High Fructose Consumption Exacerbates Metabolic Alterations Compared to Glucose in Female Rats
High fructose consumption, especially in soft drinks, has been associated with the development of obesity, diabetes and hypertension. The aim of this study was to investigate the effect of liquid fructose and glucose intake on metabolic parameters related to these pathologies in female rats. Sprague-Dawley female rats were supplemented with 20% w/v glucose (G) or fructose (F) in drinking water for 8 weeks. Control (C) rats received no sugar. Body weight, food and drink intake and blood pressure (BP) were monitored throughout the experiment, and after the sacrifice, organ weight and plasma analytes for metabolic parameters were measured. Total caloric intake was significantly increased 1.8-fold and 1.6-fold in G and F groups vs C, respectively. Moreover, calorie consumption was significantly higher in G vs F group (p<0.01). Systolic BP was significantly increased in both G and F groups. Adiposity and plasma leptin levels were also significantly higher in treated groups vs C. However, total body and liver weights, as well as triglyceride (TG) and insulin levels were significantly increased only in F group. Interestingly, plasma adiponectin levels were increased by 3-fold only in G group (p<0.001 vs F and C). In conclusion, despite the higher total caloric consumption in G group, F but not G intake increased insulin and TG levels suggesting insulin resistance. The paradoxical increase in adiponectin levels only in G group might be a mechanism of protection from metabolic alterations. Supported by NIDCR and F. Pedro i Pons.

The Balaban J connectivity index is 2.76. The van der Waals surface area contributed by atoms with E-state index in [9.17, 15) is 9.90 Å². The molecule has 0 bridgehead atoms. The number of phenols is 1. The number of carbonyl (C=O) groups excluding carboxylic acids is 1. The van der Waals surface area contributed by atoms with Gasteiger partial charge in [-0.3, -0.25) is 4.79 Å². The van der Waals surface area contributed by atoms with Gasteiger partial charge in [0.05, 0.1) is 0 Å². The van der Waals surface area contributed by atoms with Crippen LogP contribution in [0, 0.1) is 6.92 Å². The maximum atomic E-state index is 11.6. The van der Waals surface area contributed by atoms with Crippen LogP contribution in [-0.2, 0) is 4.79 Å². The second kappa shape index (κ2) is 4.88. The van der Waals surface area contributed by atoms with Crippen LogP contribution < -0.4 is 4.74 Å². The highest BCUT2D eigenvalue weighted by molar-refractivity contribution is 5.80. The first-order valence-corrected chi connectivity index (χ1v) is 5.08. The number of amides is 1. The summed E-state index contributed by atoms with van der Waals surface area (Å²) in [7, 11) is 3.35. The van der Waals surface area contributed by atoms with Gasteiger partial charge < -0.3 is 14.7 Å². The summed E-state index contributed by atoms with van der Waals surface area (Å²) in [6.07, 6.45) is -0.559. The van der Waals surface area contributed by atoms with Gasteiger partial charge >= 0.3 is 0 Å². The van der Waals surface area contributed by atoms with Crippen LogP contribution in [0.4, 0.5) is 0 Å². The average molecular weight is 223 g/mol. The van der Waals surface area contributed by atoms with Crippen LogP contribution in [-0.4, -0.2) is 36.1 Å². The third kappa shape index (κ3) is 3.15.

High Fructose Consumption Exacerbates Metabolic Alterations Compared to Glucose in Female Rats.
FASEB Journal, 29(Supp 1),